Wilms Tumor Overview
What is Wilm's tumor?
A child with Wilm's tumor has abnormal cells in the kidney that multiply out of control. These cells can form tumors and spread to other parts of the body. The cause of Wilm's tumor is unknown, but genetics may play a role in determining risk. About 1 out of 200,000 children in the US develop Wilm's tumor each year. Wilm's tumor is most common in children who are 3 years old.
What are the symptoms of Wilm's tumor?
Symptoms of Wilm's tumor include abdominal pain, abdominal swelling, loss of appetite, constipation, and blood in the urine.
How does the doctor treat Wilm's tumor?
Treatment for Wilm's tumor may include surgery, chemotherapy, or radiation therapy.
Continue to Wilms Tumor Incidence
- Blakely ML, Shamberger RC, et al; National Wilms' Tumor Study Group. Outcome of children with cystic partially differentiated nephroblastoma treated with or without chemotherapy. J Pediatr Surg. 2003 Jun;38(6):897-900.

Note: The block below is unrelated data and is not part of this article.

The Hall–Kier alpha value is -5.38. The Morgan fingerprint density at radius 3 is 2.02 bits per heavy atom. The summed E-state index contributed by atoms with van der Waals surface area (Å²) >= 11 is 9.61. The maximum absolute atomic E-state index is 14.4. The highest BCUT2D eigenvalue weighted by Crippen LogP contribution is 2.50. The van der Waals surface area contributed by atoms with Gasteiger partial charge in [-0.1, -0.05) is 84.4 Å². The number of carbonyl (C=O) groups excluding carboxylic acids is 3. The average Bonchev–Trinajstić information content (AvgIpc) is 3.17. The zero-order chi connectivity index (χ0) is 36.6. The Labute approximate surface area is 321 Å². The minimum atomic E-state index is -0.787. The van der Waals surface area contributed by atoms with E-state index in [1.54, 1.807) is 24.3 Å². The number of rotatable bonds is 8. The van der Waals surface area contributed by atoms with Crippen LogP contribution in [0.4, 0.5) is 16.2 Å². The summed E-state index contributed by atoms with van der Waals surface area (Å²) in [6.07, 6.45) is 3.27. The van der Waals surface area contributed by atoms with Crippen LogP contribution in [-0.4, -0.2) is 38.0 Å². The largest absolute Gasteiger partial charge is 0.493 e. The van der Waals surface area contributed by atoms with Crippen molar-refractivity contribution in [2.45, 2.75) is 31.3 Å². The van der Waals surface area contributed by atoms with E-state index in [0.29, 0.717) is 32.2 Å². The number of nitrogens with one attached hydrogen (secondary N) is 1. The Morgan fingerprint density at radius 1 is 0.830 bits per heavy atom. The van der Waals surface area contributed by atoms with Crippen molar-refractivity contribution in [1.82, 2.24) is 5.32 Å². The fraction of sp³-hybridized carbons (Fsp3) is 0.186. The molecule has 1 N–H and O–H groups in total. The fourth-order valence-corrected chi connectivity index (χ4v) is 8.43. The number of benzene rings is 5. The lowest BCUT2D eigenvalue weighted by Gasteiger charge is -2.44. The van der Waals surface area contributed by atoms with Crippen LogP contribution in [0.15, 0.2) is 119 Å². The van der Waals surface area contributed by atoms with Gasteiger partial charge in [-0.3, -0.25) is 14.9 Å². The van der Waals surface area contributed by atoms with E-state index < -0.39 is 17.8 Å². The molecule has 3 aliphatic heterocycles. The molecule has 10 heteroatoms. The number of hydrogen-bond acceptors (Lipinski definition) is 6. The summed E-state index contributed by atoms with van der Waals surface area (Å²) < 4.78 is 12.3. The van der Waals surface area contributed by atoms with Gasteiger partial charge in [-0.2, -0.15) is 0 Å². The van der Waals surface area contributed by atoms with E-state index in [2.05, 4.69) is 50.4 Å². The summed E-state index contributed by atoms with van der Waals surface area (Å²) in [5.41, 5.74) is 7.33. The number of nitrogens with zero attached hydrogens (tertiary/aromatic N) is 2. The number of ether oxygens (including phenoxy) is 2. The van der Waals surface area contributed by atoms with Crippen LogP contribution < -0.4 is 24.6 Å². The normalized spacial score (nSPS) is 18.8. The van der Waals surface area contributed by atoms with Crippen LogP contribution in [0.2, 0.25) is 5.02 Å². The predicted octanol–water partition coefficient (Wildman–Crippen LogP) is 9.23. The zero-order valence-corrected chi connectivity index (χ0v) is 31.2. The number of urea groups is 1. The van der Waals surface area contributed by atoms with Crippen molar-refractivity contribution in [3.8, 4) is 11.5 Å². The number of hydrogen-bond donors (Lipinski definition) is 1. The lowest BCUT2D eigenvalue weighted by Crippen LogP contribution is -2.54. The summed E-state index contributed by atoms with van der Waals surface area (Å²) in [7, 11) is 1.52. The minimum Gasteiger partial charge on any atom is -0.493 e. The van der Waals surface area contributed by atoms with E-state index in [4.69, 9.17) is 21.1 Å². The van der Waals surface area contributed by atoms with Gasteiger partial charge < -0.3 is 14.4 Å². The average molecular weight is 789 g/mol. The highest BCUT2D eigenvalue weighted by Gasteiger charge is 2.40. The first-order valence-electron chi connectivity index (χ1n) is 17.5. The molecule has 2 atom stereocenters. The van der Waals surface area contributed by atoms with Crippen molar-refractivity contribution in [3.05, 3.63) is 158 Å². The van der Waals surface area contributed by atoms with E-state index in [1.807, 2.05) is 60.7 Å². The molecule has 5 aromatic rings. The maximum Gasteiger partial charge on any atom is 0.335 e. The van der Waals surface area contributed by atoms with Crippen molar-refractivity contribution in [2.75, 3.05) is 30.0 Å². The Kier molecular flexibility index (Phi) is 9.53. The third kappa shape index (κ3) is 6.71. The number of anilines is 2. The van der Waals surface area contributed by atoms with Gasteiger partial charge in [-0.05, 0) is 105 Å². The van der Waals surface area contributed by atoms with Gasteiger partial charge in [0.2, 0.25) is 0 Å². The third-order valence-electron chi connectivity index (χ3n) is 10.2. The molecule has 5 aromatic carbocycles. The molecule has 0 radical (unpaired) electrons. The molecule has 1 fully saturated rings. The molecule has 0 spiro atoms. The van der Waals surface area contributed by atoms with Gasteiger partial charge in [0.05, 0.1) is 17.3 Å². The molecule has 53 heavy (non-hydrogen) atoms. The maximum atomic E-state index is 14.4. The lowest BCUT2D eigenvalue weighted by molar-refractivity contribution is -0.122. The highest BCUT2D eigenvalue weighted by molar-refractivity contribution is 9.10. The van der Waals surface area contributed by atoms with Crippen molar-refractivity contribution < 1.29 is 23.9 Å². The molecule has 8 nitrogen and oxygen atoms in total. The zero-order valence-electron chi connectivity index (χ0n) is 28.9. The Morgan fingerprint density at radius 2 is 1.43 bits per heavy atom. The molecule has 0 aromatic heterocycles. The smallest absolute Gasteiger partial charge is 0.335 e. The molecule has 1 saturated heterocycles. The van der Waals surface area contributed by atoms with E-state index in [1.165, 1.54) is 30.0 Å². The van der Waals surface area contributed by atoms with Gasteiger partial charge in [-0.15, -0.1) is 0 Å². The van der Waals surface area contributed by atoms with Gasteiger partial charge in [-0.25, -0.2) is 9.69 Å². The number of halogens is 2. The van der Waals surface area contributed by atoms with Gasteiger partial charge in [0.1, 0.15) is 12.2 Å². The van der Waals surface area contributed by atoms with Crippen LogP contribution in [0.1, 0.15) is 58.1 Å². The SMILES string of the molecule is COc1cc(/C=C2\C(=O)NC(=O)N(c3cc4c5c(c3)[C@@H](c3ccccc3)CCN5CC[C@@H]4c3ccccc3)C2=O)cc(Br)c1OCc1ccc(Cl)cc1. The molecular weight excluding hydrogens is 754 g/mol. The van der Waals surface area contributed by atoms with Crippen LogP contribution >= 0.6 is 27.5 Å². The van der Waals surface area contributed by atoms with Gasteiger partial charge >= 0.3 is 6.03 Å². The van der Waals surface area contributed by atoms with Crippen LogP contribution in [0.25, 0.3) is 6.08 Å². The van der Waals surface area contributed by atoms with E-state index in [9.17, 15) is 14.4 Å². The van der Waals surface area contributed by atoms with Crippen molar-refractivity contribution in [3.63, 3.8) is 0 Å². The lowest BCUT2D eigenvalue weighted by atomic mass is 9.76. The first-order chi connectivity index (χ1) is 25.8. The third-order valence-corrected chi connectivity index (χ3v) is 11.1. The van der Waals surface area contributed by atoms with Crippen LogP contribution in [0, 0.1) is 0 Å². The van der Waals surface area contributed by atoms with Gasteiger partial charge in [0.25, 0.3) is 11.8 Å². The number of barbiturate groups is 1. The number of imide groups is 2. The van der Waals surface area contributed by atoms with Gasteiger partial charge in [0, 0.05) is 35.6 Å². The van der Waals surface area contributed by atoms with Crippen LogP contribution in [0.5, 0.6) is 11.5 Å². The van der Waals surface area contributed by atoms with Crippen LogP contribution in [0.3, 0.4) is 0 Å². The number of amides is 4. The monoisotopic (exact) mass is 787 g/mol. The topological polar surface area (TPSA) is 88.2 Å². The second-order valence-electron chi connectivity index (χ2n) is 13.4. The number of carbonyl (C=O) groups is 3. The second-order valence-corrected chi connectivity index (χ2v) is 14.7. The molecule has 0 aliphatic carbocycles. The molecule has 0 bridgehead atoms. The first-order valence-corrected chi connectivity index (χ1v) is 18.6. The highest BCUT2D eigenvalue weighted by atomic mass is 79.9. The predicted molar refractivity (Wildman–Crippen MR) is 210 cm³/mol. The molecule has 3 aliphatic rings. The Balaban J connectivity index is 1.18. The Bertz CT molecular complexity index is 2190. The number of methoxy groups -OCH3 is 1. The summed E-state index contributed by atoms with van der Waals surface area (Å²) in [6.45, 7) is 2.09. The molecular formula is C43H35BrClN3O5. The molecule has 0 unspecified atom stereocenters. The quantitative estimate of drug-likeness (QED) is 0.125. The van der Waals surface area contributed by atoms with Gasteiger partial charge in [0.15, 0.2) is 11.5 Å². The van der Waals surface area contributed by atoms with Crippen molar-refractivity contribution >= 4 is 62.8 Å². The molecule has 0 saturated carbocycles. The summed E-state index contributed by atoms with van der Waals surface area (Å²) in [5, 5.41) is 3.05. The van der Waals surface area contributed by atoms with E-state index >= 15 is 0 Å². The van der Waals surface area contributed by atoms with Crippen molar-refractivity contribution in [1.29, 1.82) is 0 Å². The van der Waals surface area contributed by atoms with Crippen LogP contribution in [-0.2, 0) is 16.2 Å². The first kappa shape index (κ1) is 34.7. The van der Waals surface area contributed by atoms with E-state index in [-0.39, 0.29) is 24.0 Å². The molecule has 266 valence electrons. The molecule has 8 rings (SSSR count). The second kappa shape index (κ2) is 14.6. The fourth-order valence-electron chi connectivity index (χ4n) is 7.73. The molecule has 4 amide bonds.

- Kremens B, Gruhn B, Klingebiel T, et al. High-dose chemotherapy with autologous stem cell rescue in children with nephroblastoma. Bone Marrow Transplant. 2002 Dec;30(12):893-8. 
- McLorie GA. Wilms' tumor (nephroblastoma). Curr Opin Urol. 2001 Nov;11(6):567-70. 
- Pritchard-Jones K, Kelsey A, et al; United Kingdom Children's Cancer Study Group; Wilm's Tumor Working Group. Older age is an adverse prognostic factor in stage I, favorable histology Wilms' tumor treated with vincristine monochemotherapy: a study by the United Kingdom Children's Cancer Study Group, Wilm's Tumor Working Group. J Clin Oncol. 2003 Sep 1;21(17):3269-75.